written by Annette Lange


Movies have the ability to draw me into an imaginary world that makes me want to fight for the characters in it. And it’s especially impressive, when actors are able to create such a believable performance, I don’t even notice acting, but I’m more concerned about the story than anything else.

However, actors also have the ability to throw people off just as fast as they are able to spark their interest and have the audience on the edge of their seats.

Here are some tips for the actors out there that want to “live truthfully under imaginary circumstances” – as good old Sanford Meisner would say.


  1. What is the context of the story?


The first thing you should be concerned about is the story you’re telling through your acting. Know that it’s not about you. The importance should be the story, not you as the actor.

Before practising any scene, make sure you know what the purpose and theme of the story is. What role does your character play in the bigger picture? What is their relation to the other characters?

Know the context before you learn the lines. This will also help you in memorizing your lines easier.

So, do me a favor and know the context of the story more than Squidward here.



  1. Your lines – Know ‘em and throw ‘em


What immediately pulls me out of the story is when actors place emphasis on every single word of their lines.

When you really observe how people talk, you will notice they increase and decrease their volume, speed and intensity of their words. Sometimes they mumble, sometimes they emphasize. None of us really put emphasis on EVERY. SINGLE. WORD. AND. SAY. IT. WITH. THE. SAME. INTENSITY.

Remember that your character doesn’t have a script in the story. He/she is always reacting to something.

Know your lines well and respect the screenwriters who put the work into it, but make sure you know first and foremost know why you’re saying them in the bigger picture of the story.



Remember the subtext. There is a huge difference between what is being said and what the actor is actually saying.  Play around with speed, volume, emphasis etc. Choose which words to put emphasis on, otherwise the audience will be distracted by your performance or bored. You don’t want them to look like Spongebob.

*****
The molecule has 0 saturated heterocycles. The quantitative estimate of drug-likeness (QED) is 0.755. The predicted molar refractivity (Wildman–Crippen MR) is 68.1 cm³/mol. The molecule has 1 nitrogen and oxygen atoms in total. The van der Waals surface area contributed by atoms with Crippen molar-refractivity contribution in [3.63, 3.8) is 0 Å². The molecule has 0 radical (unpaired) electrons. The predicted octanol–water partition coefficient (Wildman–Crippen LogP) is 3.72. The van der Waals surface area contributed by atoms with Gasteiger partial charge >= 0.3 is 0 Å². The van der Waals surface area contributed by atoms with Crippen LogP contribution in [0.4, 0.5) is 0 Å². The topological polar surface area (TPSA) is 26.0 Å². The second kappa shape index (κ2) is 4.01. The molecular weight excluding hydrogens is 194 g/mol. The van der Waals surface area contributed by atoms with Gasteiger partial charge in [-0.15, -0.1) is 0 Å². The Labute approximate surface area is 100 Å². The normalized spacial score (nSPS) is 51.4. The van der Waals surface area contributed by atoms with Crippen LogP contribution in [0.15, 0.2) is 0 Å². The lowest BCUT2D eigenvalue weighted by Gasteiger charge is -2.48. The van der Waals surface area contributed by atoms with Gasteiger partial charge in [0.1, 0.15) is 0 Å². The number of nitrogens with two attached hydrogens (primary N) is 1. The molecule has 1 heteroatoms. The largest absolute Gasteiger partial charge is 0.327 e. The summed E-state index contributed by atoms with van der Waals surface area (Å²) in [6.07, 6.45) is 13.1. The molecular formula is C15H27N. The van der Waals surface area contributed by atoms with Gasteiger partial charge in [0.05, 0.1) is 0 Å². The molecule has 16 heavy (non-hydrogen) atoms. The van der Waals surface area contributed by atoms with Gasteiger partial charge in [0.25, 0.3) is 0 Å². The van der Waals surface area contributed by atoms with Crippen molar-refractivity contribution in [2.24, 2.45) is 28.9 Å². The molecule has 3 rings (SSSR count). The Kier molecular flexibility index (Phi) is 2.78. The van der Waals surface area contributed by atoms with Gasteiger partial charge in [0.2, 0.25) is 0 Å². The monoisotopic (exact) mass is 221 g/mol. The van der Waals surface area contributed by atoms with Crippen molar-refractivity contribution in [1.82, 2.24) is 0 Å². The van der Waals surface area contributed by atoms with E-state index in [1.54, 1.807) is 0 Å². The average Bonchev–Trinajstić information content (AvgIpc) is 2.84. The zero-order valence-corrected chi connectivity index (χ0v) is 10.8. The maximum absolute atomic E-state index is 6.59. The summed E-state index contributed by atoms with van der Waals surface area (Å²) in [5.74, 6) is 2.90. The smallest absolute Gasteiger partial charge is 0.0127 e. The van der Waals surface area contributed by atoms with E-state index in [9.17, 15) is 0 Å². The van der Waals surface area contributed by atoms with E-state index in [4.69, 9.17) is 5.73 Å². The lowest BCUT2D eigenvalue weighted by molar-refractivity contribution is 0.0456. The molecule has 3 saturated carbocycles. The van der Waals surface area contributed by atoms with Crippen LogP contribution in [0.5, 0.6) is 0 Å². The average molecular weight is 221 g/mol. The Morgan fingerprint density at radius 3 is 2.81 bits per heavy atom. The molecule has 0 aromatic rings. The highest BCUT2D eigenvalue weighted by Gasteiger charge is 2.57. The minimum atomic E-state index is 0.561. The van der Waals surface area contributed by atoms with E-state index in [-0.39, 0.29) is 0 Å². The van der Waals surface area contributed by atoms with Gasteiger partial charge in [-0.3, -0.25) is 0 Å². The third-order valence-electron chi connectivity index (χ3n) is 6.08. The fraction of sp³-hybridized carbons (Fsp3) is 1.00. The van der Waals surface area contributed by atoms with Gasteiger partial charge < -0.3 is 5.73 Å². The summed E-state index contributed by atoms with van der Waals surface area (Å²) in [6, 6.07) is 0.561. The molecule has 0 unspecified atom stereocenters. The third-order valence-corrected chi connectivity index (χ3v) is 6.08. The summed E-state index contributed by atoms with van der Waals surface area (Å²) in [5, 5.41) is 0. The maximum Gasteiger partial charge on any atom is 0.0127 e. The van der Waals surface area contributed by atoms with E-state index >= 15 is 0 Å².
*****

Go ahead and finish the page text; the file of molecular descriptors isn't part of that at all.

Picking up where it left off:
1. Backstory – Why is the character the way he/she is?


This is one of the most exciting parts of acting. In a script, you will only get so much information about the character. So it’s up to you to create a compelling backstory that serves the story. I find that I can understand certain people so much better once I meet their parents or siblings and can imagine why they behave or react  the way they do in certain situations.



If you have trouble identifying with your character’s choices, invent situations and relationships in their past that would have led them to the place they are at in that point of time. This will shift your focus from your performance to the thoughts your character would have at every moment in the scenes.

Remember, the camera catches the tiniest expressions on the face of the actor. The audience can tell the difference when the actor is simply delivering the lines or when the actor is really involved in the story.


  1. What does your character want?


Our behavior and our relationship with people is determined by what we want or what we need. And this applies to your character as well.

Knowing the objectives of your character is an extremely helpful tool that creates tension in the scene and therefore makes it compelling to watch. A lot of humor and drama results from different characters having competing objectives.

When you tackle your script, try to break it down and figure out what your character wants in the scene and how his objectives change as the story progresses. When you perform your scene, go after your objectives at all times – like Jelly fish…



  1. Don’t predetermine your character’s emotions!


A big trap actors can fall into is forcing emotions and planning out what our character should feel.

I highly doubt you wake up in the mornings and decide you’re going to cry when you meet Jack, and are going to be annoyed at the sight of Suzan.

Never map out the emotions your character should or is going to feel. Emotions always come as a response or reaction of what’s happening.

It is far more gripping to watch an actor try to fight tears, rather than watching him/he explicitly trying to cry.



So, as fellow actors, I urge you not to simply act out a scene the way you want it to look, but to focus on the story you’re telling – as believable as possible. Allow yourself to be a human – in life and in front the camera – it’s a vulnerable process, and I applaud you for that.

Make it count. Let go of your ego. Tell stories worth telling.

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